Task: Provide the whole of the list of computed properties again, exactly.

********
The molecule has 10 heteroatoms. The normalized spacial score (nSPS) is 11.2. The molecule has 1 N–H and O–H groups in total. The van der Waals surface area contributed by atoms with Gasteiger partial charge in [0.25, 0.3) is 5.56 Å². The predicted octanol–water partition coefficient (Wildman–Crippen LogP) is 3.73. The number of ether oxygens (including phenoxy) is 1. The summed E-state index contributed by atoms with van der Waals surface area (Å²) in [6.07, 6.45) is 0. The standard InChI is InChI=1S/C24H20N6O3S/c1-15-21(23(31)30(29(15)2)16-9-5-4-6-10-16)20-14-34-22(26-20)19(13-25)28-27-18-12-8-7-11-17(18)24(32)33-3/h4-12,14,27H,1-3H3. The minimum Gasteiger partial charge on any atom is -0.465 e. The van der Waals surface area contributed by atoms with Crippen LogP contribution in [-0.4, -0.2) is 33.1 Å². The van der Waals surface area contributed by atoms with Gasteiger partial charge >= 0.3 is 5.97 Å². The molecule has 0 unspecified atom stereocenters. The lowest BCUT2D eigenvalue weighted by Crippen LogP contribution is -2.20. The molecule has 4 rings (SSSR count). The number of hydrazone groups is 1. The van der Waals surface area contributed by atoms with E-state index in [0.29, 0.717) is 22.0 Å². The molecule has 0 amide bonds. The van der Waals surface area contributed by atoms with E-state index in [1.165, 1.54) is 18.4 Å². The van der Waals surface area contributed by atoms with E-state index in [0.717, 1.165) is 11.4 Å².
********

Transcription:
The molecule has 10 heteroatoms. The normalized spacial score (nSPS) is 11.2. The molecule has 1 N–H and O–H groups in total. The van der Waals surface area contributed by atoms with Gasteiger partial charge in [0.25, 0.3) is 5.56 Å². The predicted octanol–water partition coefficient (Wildman–Crippen LogP) is 3.73. The number of ether oxygens (including phenoxy) is 1. The summed E-state index contributed by atoms with van der Waals surface area (Å²) in [6.07, 6.45) is 0. The standard InChI is InChI=1S/C24H20N6O3S/c1-15-21(23(31)30(29(15)2)16-9-5-4-6-10-16)20-14-34-22(26-20)19(13-25)28-27-18-12-8-7-11-17(18)24(32)33-3/h4-12,14,27H,1-3H3. The minimum Gasteiger partial charge on any atom is -0.465 e. The van der Waals surface area contributed by atoms with Crippen LogP contribution in [-0.4, -0.2) is 33.1 Å². The van der Waals surface area contributed by atoms with Gasteiger partial charge >= 0.3 is 5.97 Å². The molecule has 0 unspecified atom stereocenters. The lowest BCUT2D eigenvalue weighted by Crippen LogP contribution is -2.20. The molecule has 4 rings (SSSR count). The number of hydrazone groups is 1. The van der Waals surface area contributed by atoms with E-state index in [0.29, 0.717) is 22.0 Å². The molecule has 0 amide bonds. The van der Waals surface area contributed by atoms with E-state index in [1.165, 1.54) is 18.4 Å². The van der Waals surface area contributed by atoms with E-state index in [0.717, 1.165) is 11.4 Å².